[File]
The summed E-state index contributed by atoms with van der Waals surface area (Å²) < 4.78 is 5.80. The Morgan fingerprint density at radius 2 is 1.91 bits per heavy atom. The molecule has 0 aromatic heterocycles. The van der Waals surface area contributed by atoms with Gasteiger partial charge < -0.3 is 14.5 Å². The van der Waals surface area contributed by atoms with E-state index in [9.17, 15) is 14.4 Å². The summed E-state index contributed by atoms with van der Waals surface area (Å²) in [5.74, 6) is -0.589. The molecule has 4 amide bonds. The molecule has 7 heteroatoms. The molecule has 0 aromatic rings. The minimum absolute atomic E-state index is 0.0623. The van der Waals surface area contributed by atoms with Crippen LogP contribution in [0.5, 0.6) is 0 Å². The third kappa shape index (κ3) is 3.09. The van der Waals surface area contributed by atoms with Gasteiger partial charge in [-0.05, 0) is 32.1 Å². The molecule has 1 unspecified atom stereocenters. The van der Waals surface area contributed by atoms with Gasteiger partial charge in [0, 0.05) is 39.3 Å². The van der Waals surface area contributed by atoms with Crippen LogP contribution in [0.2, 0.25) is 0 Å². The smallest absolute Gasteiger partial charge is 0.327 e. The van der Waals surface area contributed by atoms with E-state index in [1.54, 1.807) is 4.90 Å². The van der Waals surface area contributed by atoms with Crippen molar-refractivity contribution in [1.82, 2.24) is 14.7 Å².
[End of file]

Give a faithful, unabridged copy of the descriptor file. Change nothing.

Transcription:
The summed E-state index contributed by atoms with van der Waals surface area (Å²) < 4.78 is 5.80. The Morgan fingerprint density at radius 2 is 1.91 bits per heavy atom. The molecule has 0 aromatic heterocycles. The van der Waals surface area contributed by atoms with Gasteiger partial charge < -0.3 is 14.5 Å². The van der Waals surface area contributed by atoms with E-state index in [9.17, 15) is 14.4 Å². The summed E-state index contributed by atoms with van der Waals surface area (Å²) in [5.74, 6) is -0.589. The molecule has 4 amide bonds. The molecule has 7 heteroatoms. The molecule has 0 aromatic rings. The minimum absolute atomic E-state index is 0.0623. The van der Waals surface area contributed by atoms with Crippen LogP contribution in [0.5, 0.6) is 0 Å². The third kappa shape index (κ3) is 3.09. The van der Waals surface area contributed by atoms with Gasteiger partial charge in [-0.05, 0) is 32.1 Å². The molecule has 1 unspecified atom stereocenters. The van der Waals surface area contributed by atoms with Gasteiger partial charge in [0, 0.05) is 39.3 Å². The van der Waals surface area contributed by atoms with Crippen LogP contribution in [0.2, 0.25) is 0 Å². The smallest absolute Gasteiger partial charge is 0.327 e. The van der Waals surface area contributed by atoms with E-state index in [1.54, 1.807) is 4.90 Å². The van der Waals surface area contributed by atoms with Crippen molar-refractivity contribution in [1.82, 2.24) is 14.7 Å².